The Great Northumberland Forest is a plan to plant millions of trees, creating more wooded landscapes across the county.
A school child's winning picture has been designed into a badge for the Great Northumberland Forest.
Rushy Knowe is a 145 hectare new woodland in Kielder Forest. Forestry England saw the opportunity to use an area of upland hill grazing land and decided to take it back from agricultural use to create new forest. The aim was to create a modern, well-designed, and commercially sustainable area of multi-purpose forest, for the benefit of people, for nature and for the economy.
Watch the You Tube video about Rushy Knowe here (5 mins).
Farmers were mostly interested in planting trees as part of a livestock-tree system, which requires a more solid evidence base around the benefits trees can provide to improve livestock health. For example through providing additional food resources as well as protection from extreme climates.
Additionally, cost-effective methods that need to be put in place to protect the growing trees from livestock as well as wildlife including deer and hares would need to be trialled and explained in training workshops or on specialised demonstration sites for tree restoration on farmed land.
Understanding what farmers need and want is an essential step towards creation of policies for increased tree numbers. Agroforestry can be an integral part of integrated farm management, but the farming community is diverse and need flexible funding and tailored, accessible advice to encourage innovation. Based on their findings, the scientists recommend policy priority actions to increase the adoption of agroforestry:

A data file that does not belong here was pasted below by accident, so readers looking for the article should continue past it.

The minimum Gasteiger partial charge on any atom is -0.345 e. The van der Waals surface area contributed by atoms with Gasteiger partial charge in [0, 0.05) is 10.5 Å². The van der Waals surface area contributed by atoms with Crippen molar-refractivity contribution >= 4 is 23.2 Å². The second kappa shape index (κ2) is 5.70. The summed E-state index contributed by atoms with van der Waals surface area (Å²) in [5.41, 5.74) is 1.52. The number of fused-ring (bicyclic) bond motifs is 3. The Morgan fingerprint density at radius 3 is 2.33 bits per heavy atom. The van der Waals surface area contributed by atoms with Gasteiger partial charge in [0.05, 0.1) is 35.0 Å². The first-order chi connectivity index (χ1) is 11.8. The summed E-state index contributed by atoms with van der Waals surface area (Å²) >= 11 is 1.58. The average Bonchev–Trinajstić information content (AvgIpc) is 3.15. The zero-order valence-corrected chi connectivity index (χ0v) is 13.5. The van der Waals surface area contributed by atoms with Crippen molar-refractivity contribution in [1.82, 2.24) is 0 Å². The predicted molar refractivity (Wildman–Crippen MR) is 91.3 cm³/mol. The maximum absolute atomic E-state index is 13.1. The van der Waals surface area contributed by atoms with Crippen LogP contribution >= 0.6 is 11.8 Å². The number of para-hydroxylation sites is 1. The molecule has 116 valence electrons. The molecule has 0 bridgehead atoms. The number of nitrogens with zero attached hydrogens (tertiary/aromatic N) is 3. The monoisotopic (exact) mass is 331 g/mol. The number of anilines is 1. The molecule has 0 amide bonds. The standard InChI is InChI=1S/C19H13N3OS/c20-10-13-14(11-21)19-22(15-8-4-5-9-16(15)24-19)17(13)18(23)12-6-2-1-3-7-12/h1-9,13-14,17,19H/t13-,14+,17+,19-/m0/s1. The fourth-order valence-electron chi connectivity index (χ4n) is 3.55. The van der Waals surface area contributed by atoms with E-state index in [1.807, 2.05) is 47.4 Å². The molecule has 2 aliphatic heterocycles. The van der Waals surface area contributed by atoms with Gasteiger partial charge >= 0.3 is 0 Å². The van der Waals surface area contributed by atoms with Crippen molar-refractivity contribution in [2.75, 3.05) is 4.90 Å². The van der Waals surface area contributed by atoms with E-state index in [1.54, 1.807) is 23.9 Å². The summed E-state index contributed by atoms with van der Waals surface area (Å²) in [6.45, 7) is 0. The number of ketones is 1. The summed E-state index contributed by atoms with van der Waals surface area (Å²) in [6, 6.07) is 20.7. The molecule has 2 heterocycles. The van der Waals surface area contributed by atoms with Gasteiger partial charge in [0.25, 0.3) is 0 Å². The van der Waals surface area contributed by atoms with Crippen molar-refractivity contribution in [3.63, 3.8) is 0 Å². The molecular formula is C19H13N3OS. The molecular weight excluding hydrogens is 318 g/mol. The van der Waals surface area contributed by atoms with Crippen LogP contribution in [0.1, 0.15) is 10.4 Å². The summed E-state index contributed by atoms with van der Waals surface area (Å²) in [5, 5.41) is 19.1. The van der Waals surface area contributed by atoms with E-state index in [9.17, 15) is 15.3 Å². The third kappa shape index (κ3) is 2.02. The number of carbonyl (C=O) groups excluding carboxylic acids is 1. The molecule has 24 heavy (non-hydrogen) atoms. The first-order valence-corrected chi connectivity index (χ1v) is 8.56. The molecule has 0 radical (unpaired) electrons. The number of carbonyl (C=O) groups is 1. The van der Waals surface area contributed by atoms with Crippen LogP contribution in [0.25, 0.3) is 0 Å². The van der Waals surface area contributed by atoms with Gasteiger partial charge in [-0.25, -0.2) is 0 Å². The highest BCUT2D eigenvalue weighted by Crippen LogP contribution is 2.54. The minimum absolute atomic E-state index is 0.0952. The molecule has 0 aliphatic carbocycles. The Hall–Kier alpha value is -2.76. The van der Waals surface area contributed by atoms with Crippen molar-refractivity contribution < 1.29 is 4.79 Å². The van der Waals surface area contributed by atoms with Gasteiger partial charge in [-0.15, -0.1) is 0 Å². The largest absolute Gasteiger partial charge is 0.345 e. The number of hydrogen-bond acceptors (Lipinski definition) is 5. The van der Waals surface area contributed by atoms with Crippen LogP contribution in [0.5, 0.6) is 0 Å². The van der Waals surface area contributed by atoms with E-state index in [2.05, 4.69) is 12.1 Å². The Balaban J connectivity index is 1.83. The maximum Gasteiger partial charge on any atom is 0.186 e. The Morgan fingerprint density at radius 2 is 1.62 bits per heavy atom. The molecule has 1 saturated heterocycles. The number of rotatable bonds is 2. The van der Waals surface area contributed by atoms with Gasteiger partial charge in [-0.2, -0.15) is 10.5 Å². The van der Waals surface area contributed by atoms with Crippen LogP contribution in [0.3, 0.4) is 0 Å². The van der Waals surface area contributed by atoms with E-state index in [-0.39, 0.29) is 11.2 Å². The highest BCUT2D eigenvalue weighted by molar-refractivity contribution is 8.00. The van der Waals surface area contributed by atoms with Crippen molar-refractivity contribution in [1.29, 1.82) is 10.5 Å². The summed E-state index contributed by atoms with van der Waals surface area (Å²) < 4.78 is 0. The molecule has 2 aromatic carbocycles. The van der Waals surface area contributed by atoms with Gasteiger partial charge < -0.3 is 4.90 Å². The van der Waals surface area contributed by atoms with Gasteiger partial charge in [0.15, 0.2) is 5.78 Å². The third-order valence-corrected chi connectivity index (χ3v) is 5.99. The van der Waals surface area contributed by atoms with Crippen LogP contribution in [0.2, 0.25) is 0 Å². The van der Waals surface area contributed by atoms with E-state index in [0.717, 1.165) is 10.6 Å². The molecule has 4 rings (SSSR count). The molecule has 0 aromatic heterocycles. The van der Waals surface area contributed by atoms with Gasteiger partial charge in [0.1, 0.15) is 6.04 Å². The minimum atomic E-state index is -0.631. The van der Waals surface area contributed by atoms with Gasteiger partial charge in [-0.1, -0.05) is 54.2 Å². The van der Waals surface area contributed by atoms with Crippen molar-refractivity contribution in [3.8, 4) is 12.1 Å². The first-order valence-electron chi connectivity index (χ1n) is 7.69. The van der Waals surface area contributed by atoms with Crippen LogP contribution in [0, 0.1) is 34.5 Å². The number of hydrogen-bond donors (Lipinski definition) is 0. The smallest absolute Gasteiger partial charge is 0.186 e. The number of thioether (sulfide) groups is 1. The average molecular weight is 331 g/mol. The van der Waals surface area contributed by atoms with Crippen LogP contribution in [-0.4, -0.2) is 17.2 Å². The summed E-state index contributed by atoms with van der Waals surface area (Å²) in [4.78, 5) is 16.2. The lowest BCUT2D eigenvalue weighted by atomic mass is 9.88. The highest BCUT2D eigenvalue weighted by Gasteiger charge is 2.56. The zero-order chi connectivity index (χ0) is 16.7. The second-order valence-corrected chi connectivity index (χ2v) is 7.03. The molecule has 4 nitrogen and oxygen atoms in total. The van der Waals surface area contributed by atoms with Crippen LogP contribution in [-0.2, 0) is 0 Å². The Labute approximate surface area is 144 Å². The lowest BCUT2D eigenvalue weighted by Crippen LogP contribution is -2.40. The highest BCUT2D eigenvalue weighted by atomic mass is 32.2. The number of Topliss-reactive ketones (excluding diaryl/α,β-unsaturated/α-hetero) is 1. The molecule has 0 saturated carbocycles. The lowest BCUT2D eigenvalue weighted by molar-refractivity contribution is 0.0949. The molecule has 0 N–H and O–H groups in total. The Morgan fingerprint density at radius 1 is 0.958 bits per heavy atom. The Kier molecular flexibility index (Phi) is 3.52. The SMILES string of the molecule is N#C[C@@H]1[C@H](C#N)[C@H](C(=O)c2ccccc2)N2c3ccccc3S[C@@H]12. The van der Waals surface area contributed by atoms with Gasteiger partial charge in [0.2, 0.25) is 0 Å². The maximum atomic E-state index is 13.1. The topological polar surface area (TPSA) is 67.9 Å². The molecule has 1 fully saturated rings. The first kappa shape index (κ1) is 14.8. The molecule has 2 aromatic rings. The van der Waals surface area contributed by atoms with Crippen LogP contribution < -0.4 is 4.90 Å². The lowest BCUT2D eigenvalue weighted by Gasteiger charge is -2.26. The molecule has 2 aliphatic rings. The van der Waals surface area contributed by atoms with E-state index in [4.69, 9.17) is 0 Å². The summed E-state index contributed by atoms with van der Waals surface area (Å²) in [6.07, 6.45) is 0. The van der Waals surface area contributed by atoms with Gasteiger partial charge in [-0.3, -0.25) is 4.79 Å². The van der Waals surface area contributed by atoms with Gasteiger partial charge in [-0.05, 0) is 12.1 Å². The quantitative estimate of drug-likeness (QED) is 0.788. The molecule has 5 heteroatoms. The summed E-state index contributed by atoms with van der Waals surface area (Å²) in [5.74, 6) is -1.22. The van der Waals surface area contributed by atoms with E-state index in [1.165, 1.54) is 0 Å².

The first step involves promoting knowledge of the different agroforestry types. The researchers recommend the creation of agroforestry demonstration farms and establishing a regional practitioner group to support farmers.
Second, is the need to integrate relevant government policies and increasing / maintaining funding for agroforestry as part of integrated farm management.
And third, to maximise the benefits of agroforestry, the researchers highlight the need for tailored and easily available advice for farmers using tools that build on current knowledge-exchange practices used by farmers.
There are important considerations in deciding where to site and how to shape new woodlands. These incude impacts on the local community, archaeological or heritage features, landscapes, and impacts on protected habitats or species.
These are best considered on a site-biy-site basis to make sure that any scheme meets the UK Forestry Standard.
Whether the land is owned or tenanted is also an important aspect to consider, but again this is something that can only be done on site.
Woodland design has changed a lot since the monocultures of the past.
The impact on nearby breeding waders, on peat soils and hydrology, on heritage features and on landscape are elements which particularly need a site by site approach. There is a guide to help land managers when peat, vegetation or bird surveys are needed. Specialist surveys may be needed where these features are on or near a proposed tree planting site. Download the 30 page pdf from the gov.uk website.
Even species selection is important. Rather than first selecting a species and then trying to alter the site to suit, there are tools now to help select the species that are most ecologically suited to particular sites. The user only has to input a grid reference and soil type. For example, view the Ecological Site Classification system here (new page).
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